The Nordic-styled genre might be one of the most ‘popular’ subgenres within the Black Metal scene (with exception of some pathetic semi-commercial Pop-Black trends, which make me puke’n’vomit; but that’s another story). Nordic-oriented Black Metal has its origins within the Second Wave and somehow remained true to the roots of the ‘general’ Black Metal scene. Okay, there are several hands full of bands that try to suck out each single drop of (poisonous) blood, yet to my personal opinion, which is a very important one evidently, the better part of the international scene tries to stay true to the core of Sonic Evil.
Within quite a satisfying list of bands worth mentioning, appears Ondfødt for sure. It is one of the acts that include Owe Inborr - also known from the impressive Blackened Sludge / Punk / Crust band Dispyt, by the way. One thing that connects both these projects is their current label, being Flemish finest Immortal Frost Productions. It was this label’s owner S., by the way, who introduced me to both these two bands / projects.
Anyway, Ondfødt were born badly (the band’s moniker means something like ‘wrongly born’) about eight years ago by Owe and Mikael Kåll, and in the meantime they did record / release two fine albums, Hexkonst (2014) and Dödsrikets Kallelse (2019) (twice, evidently, via IFP). Oh yes, it isn’t but fair to mention their self-released untitled debut EP as well, which draw attention of Immortal Frost Productions immediately, resulting in the signing of a contract. This third one too gets released via the very same label. Norden was recorded after a turbulent period (it has to do with some of the former members, things that happened after the debut album especially, but that is not of importance right here), with, once again, a limited line-up (still including long-time member / guitar player Juuso Englund; on this album, Owe performs about all instruments, i.e. guitars + bass, drums + percussion, and lead vocals), and once again it got recorded at the notorious Wolfthrone Studio, the home studio of Owe.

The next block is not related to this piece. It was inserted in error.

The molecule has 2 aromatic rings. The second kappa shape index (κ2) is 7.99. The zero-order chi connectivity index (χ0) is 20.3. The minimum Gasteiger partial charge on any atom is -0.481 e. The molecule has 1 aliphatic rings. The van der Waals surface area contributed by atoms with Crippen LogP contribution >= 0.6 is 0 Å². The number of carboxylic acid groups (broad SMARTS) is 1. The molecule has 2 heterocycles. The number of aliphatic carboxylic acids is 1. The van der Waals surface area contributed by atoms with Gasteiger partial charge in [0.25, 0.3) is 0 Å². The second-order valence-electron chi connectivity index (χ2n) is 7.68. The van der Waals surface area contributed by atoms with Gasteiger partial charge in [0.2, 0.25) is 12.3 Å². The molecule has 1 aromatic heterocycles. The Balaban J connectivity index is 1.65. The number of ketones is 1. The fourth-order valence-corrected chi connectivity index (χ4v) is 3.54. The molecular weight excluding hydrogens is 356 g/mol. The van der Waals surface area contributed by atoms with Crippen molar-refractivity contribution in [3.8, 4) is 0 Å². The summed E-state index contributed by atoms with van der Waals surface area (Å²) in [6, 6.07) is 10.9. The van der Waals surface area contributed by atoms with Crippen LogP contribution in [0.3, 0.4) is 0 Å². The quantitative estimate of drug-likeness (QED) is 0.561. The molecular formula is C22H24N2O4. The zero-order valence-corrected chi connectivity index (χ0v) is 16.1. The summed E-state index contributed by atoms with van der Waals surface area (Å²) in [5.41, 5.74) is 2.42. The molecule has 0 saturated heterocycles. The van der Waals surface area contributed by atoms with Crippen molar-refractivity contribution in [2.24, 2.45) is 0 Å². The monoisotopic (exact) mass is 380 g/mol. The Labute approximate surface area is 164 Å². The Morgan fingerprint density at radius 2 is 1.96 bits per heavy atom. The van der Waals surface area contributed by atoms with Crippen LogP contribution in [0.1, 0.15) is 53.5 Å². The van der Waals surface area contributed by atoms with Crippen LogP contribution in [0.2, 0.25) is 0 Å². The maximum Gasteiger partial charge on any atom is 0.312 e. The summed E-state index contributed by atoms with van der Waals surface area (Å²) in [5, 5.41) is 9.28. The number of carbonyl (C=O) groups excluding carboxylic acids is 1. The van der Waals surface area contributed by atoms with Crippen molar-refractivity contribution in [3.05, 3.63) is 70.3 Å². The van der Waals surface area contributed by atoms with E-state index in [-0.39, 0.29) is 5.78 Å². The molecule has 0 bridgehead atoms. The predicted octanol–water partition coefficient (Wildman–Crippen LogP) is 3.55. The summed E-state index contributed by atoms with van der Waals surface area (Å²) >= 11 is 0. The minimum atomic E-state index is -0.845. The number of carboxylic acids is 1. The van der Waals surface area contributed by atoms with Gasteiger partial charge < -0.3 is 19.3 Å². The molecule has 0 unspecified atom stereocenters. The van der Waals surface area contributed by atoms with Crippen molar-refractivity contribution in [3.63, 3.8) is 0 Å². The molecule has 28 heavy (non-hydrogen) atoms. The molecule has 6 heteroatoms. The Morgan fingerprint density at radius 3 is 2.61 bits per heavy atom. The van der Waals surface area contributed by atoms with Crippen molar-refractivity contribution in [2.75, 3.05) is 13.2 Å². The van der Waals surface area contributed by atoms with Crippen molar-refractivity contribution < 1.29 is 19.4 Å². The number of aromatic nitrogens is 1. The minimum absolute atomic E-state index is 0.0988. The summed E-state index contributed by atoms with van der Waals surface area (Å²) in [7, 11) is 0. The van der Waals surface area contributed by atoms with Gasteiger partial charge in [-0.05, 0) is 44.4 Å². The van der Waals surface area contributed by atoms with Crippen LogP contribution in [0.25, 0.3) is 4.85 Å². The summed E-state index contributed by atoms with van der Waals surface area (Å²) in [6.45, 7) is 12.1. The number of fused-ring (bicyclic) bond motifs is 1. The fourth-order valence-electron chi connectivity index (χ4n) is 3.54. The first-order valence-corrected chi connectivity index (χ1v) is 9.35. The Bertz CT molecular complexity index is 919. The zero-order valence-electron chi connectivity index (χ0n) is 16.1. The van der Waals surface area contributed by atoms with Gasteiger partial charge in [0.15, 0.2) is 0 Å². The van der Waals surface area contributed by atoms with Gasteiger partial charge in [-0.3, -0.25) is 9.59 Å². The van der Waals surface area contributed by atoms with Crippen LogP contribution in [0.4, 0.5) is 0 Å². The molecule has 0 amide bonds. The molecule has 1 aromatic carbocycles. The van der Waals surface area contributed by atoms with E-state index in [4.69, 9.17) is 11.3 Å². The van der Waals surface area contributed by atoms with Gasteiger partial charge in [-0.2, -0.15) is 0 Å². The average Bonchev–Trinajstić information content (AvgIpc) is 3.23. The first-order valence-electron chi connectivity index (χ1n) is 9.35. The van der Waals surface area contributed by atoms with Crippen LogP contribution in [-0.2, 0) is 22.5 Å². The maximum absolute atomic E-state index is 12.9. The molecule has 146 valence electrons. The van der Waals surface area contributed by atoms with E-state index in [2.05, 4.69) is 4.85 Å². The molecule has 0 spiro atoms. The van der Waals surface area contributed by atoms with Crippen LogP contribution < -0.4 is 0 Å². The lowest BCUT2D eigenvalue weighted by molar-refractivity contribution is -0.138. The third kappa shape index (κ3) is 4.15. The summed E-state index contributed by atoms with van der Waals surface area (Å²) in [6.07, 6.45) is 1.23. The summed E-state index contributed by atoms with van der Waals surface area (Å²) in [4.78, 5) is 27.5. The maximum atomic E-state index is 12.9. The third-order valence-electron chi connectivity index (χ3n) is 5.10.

And purely informative: besides the digital possibility to look after this material, there is a compact disc edition (1,000 copies), which include a twenty-page booklet with stunning artwork by Ronarg (a colleague of the label owner in the mighty formation Ars Veneficium, FYI) and cool lay-out provided by long-time collaborator WrathDesign (aka Marko ‘Kozelnik’). More limited, there are three different vinyl editions too, 12” format, with, of course, the very same intriguing artwork (333 copies in total, including an A2-sized poster). The lyrics are, like before, in Swedish (FYI: a part of Finland does have the Swedish language as official tongue; hey, I do sound like some wiki-wizard…) and deal with ancient legends and myths.
As from the very start, Norden somehow convinces, and this through the intriguing instrumental introduction Höstdröm. It’s a heroic hymn, guitar-based, including pounding, even tribal-sounding drum-work and a victorious Viking-like attitude. Yet as from Höstfurstin, Ondfødt march towards battle with one single goal: to conquer the enemy, leaving no enemies alive!